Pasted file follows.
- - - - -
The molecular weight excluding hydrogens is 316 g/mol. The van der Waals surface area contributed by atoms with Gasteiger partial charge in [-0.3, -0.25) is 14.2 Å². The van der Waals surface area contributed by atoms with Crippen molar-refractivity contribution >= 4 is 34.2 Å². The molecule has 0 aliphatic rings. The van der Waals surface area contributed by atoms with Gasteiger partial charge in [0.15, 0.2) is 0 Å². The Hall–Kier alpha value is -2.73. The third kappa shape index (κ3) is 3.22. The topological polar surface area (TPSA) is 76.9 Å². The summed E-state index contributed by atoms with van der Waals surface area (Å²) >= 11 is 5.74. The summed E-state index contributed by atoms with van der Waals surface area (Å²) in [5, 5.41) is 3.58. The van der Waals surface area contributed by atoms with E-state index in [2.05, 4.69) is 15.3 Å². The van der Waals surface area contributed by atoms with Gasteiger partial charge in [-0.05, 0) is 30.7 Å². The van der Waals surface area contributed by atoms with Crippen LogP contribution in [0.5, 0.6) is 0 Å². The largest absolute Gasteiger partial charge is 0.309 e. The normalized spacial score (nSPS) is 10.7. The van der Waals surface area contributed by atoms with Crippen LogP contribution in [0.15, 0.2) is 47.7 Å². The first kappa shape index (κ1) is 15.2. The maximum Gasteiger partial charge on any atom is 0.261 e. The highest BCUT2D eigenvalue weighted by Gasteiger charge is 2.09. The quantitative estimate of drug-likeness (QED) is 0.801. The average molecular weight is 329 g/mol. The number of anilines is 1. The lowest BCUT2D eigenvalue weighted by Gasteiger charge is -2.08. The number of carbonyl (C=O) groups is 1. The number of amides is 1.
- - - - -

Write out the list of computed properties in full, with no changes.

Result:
The molecular weight excluding hydrogens is 316 g/mol. The van der Waals surface area contributed by atoms with Gasteiger partial charge in [-0.3, -0.25) is 14.2 Å². The van der Waals surface area contributed by atoms with Crippen molar-refractivity contribution >= 4 is 34.2 Å². The molecule has 0 aliphatic rings. The van der Waals surface area contributed by atoms with Gasteiger partial charge in [0.15, 0.2) is 0 Å². The Hall–Kier alpha value is -2.73. The third kappa shape index (κ3) is 3.22. The topological polar surface area (TPSA) is 76.9 Å². The summed E-state index contributed by atoms with van der Waals surface area (Å²) >= 11 is 5.74. The summed E-state index contributed by atoms with van der Waals surface area (Å²) in [5, 5.41) is 3.58. The van der Waals surface area contributed by atoms with E-state index in [2.05, 4.69) is 15.3 Å². The van der Waals surface area contributed by atoms with Gasteiger partial charge in [-0.05, 0) is 30.7 Å². The van der Waals surface area contributed by atoms with Crippen LogP contribution in [0.5, 0.6) is 0 Å². The largest absolute Gasteiger partial charge is 0.309 e. The normalized spacial score (nSPS) is 10.7. The van der Waals surface area contributed by atoms with Crippen LogP contribution in [0.15, 0.2) is 47.7 Å². The first kappa shape index (κ1) is 15.2. The maximum Gasteiger partial charge on any atom is 0.261 e. The highest BCUT2D eigenvalue weighted by Gasteiger charge is 2.09. The quantitative estimate of drug-likeness (QED) is 0.801. The average molecular weight is 329 g/mol. The number of anilines is 1. The lowest BCUT2D eigenvalue weighted by Gasteiger charge is -2.08. The number of carbonyl (C=O) groups is 1. The number of amides is 1.